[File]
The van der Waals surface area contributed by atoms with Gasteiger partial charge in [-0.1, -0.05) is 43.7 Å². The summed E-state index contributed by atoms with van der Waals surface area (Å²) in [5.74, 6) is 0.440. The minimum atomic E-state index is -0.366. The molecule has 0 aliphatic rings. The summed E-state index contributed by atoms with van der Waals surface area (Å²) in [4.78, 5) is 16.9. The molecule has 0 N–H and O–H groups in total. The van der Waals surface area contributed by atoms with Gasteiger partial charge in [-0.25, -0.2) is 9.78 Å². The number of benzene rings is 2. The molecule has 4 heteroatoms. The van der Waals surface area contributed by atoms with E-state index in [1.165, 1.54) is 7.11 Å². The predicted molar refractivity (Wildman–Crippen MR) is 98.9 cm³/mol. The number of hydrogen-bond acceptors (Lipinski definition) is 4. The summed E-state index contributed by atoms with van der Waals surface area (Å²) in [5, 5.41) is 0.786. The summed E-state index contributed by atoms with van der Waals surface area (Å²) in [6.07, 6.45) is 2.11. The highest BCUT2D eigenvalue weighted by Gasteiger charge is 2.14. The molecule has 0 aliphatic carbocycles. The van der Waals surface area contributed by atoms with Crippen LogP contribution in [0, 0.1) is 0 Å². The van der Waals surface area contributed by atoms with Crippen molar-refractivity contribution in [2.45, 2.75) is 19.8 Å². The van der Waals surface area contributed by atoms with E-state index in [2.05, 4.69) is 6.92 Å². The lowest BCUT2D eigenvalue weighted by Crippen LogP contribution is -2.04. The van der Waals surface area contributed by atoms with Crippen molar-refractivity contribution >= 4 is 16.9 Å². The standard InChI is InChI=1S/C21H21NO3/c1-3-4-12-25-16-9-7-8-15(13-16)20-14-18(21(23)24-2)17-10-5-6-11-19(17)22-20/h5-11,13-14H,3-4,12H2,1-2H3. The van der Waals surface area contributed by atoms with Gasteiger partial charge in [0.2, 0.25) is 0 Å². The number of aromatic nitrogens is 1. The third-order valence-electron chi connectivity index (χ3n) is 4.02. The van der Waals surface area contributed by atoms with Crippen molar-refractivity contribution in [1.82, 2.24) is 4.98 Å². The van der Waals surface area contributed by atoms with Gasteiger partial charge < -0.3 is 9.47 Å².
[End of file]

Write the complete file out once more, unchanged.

The van der Waals surface area contributed by atoms with Gasteiger partial charge in [-0.1, -0.05) is 43.7 Å². The summed E-state index contributed by atoms with van der Waals surface area (Å²) in [5.74, 6) is 0.440. The minimum atomic E-state index is -0.366. The molecule has 0 aliphatic rings. The summed E-state index contributed by atoms with van der Waals surface area (Å²) in [4.78, 5) is 16.9. The molecule has 0 N–H and O–H groups in total. The van der Waals surface area contributed by atoms with Gasteiger partial charge in [-0.25, -0.2) is 9.78 Å². The number of benzene rings is 2. The molecule has 4 heteroatoms. The van der Waals surface area contributed by atoms with E-state index in [1.165, 1.54) is 7.11 Å². The predicted molar refractivity (Wildman–Crippen MR) is 98.9 cm³/mol. The number of hydrogen-bond acceptors (Lipinski definition) is 4. The summed E-state index contributed by atoms with van der Waals surface area (Å²) in [5, 5.41) is 0.786. The summed E-state index contributed by atoms with van der Waals surface area (Å²) in [6.07, 6.45) is 2.11. The highest BCUT2D eigenvalue weighted by Gasteiger charge is 2.14. The molecule has 0 aliphatic carbocycles. The van der Waals surface area contributed by atoms with Crippen LogP contribution in [0, 0.1) is 0 Å². The van der Waals surface area contributed by atoms with Crippen molar-refractivity contribution in [2.45, 2.75) is 19.8 Å². The van der Waals surface area contributed by atoms with E-state index in [2.05, 4.69) is 6.92 Å². The lowest BCUT2D eigenvalue weighted by Crippen LogP contribution is -2.04. The van der Waals surface area contributed by atoms with Crippen molar-refractivity contribution >= 4 is 16.9 Å². The standard InChI is InChI=1S/C21H21NO3/c1-3-4-12-25-16-9-7-8-15(13-16)20-14-18(21(23)24-2)17-10-5-6-11-19(17)22-20/h5-11,13-14H,3-4,12H2,1-2H3. The van der Waals surface area contributed by atoms with Gasteiger partial charge in [0.2, 0.25) is 0 Å². The number of aromatic nitrogens is 1. The third-order valence-electron chi connectivity index (χ3n) is 4.02. The van der Waals surface area contributed by atoms with Crippen molar-refractivity contribution in [1.82, 2.24) is 4.98 Å². The van der Waals surface area contributed by atoms with Gasteiger partial charge < -0.3 is 9.47 Å².